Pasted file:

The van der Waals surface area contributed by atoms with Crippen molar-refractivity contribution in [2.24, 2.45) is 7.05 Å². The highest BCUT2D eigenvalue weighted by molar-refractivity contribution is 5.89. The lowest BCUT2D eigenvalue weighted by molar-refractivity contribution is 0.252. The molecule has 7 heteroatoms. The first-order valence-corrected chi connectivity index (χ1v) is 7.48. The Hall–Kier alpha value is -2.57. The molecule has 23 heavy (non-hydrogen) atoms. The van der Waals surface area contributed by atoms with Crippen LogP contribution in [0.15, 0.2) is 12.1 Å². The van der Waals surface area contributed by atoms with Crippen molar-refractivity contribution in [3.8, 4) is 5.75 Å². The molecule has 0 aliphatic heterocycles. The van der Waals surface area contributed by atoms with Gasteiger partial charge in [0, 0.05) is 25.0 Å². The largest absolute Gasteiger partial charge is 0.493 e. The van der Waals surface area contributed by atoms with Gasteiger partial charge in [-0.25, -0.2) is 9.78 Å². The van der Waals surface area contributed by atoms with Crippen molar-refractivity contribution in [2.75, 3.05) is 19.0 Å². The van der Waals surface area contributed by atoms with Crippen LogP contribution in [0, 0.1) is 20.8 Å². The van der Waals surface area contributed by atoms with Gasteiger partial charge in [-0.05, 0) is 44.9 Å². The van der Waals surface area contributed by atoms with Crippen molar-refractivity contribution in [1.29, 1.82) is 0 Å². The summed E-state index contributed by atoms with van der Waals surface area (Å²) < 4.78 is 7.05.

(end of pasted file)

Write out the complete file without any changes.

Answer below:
The van der Waals surface area contributed by atoms with Crippen molar-refractivity contribution in [2.24, 2.45) is 7.05 Å². The highest BCUT2D eigenvalue weighted by molar-refractivity contribution is 5.89. The lowest BCUT2D eigenvalue weighted by molar-refractivity contribution is 0.252. The molecule has 7 heteroatoms. The first-order valence-corrected chi connectivity index (χ1v) is 7.48. The Hall–Kier alpha value is -2.57. The molecule has 23 heavy (non-hydrogen) atoms. The van der Waals surface area contributed by atoms with Crippen LogP contribution in [0.15, 0.2) is 12.1 Å². The van der Waals surface area contributed by atoms with Crippen molar-refractivity contribution in [3.8, 4) is 5.75 Å². The molecule has 0 aliphatic heterocycles. The van der Waals surface area contributed by atoms with Gasteiger partial charge in [0, 0.05) is 25.0 Å². The largest absolute Gasteiger partial charge is 0.493 e. The van der Waals surface area contributed by atoms with Gasteiger partial charge in [-0.25, -0.2) is 9.78 Å². The van der Waals surface area contributed by atoms with Crippen molar-refractivity contribution in [2.75, 3.05) is 19.0 Å². The van der Waals surface area contributed by atoms with Crippen LogP contribution in [0, 0.1) is 20.8 Å². The van der Waals surface area contributed by atoms with Gasteiger partial charge in [-0.05, 0) is 44.9 Å². The van der Waals surface area contributed by atoms with Crippen molar-refractivity contribution in [1.29, 1.82) is 0 Å². The summed E-state index contributed by atoms with van der Waals surface area (Å²) < 4.78 is 7.05.